Citation Formats

Salyk, C, Pontoppidan, K M, Blake, G A, Najita, J R, and Carr, J S. A SPITZER SURVEY OF MID-INFRARED MOLECULAR EMISSION FROM PROTOPLANETARY DISKS. II. CORRELATIONS AND LOCAL THERMAL EQUILIBRIUM MODELS. United States: N. p., 2011. Web. doi:10.1088/0004-637X/731/2/130.
Salyk, C, Pontoppidan, K M, Blake, G A, Najita, J R, & Carr, J S. A SPITZER SURVEY OF MID-INFRARED MOLECULAR EMISSION FROM PROTOPLANETARY DISKS. II. CORRELATIONS AND LOCAL THERMAL EQUILIBRIUM MODELS. United States. https://doi.org/10.1088/0004-637X/731/2/130
Salyk, C, Pontoppidan, K M, Blake, G A, Najita, J R, and Carr, J S. Wed . "A SPITZER SURVEY OF MID-INFRARED MOLECULAR EMISSION FROM PROTOPLANETARY DISKS. II. CORRELATIONS AND LOCAL THERMAL EQUILIBRIUM MODELS". United States. https://doi.org/10.1088/0004-637X/731/2/130.
@article{osti_21574680,
title = {A SPITZER SURVEY OF MID-INFRARED MOLECULAR EMISSION FROM PROTOPLANETARY DISKS. II. CORRELATIONS AND LOCAL THERMAL EQUILIBRIUM MODELS},
author = {Salyk, C and Pontoppidan, K M and Blake, G A and Najita, J R and Carr, J S},
abstractNote = {We present an analysis of Spitzer Infrared Spectrograph observations of H{sub 2}O, OH, HCN, C{sub 2}H{sub 2}, and CO{sub 2} emission, and Keck-NIRSPEC observations of CO emission, from a diverse sample of T Tauri and Herbig Ae/Be circumstellar disks. We find that detections and strengths of most mid-IR molecular emission features are correlated with each other, suggesting a common origin and similar excitation conditions for this mid-infrared line forest. Aside from the remarkable differences in molecular line strengths between T Tauri, Herbig Ae/Be, and transitional disks discussed in Pontoppidan et al., we note that the line detection efficiency is anti-correlated with the 13/30 {mu}m spectral slope, which is a measure of the degree of grain settling in the disk atmosphere. We also note a correlation between detection efficiency and H{alpha} equivalent width, and tentatively with accretion rate, suggesting that accretional heating contributes to line excitation. If detected, H{sub 2}O line fluxes are correlated with the mid-IR continuum flux, and other co-varying system parameters, such as L{sub *}. However, significant sample variation, especially in molecular line ratios, remains, and its origin has yet to be explained. Local thermal equilibrium (LTE) models of the H{sub 2}O emission show that line strength is primarily related to the best-fit emitting area, and this accounts for most source-to-source variation in H{sub 2}O emitted flux. Best-fit temperatures and column densities cover only a small range of parameter space, near {approx}10{sup 18} cm{sup -2} and 450 K for all sources, suggesting a high abundance of H{sub 2}O in many planet-forming regions. Other molecules have a range of excitation temperatures from {approx}500to1500 K, also consistent with an origin in planet-forming regions. We find molecular ratios relative to water of {approx}10{sup -3} for all molecules, with the exception of CO, for which n(CO)/n(H{sub 2}O) {approx} 1. However, LTE fitting caveats and differences in the way thermo-chemical modeling results are reported make comparisons with such models difficult, and highlight the need for additional observations coupled with the use of line-generating radiative transfer codes.},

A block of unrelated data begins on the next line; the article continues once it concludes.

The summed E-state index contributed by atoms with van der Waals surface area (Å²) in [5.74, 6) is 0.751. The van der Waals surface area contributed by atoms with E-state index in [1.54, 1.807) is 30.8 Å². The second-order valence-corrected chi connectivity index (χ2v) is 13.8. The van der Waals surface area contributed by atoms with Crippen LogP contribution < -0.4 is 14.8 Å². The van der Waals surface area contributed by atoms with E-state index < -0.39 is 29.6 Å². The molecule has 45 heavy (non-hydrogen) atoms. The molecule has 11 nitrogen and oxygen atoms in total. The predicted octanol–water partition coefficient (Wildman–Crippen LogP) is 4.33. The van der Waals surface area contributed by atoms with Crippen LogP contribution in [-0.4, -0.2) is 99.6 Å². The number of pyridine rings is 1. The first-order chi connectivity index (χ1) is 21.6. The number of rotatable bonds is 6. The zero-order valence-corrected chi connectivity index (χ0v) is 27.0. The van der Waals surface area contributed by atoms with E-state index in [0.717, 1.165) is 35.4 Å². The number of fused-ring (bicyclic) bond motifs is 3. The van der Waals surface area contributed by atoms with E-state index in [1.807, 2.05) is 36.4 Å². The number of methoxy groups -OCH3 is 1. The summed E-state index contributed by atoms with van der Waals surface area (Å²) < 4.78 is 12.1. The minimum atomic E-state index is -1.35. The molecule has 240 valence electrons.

doi = {10.1088/0004-637X/731/2/130},
url = {https://www.osti.gov/biblio/21574680}, journal = {Astrophysical Journal},
issn = {0004-637X},
number = 2,
volume = 731,
place = {United States},
year = {2011},
month = {4}
}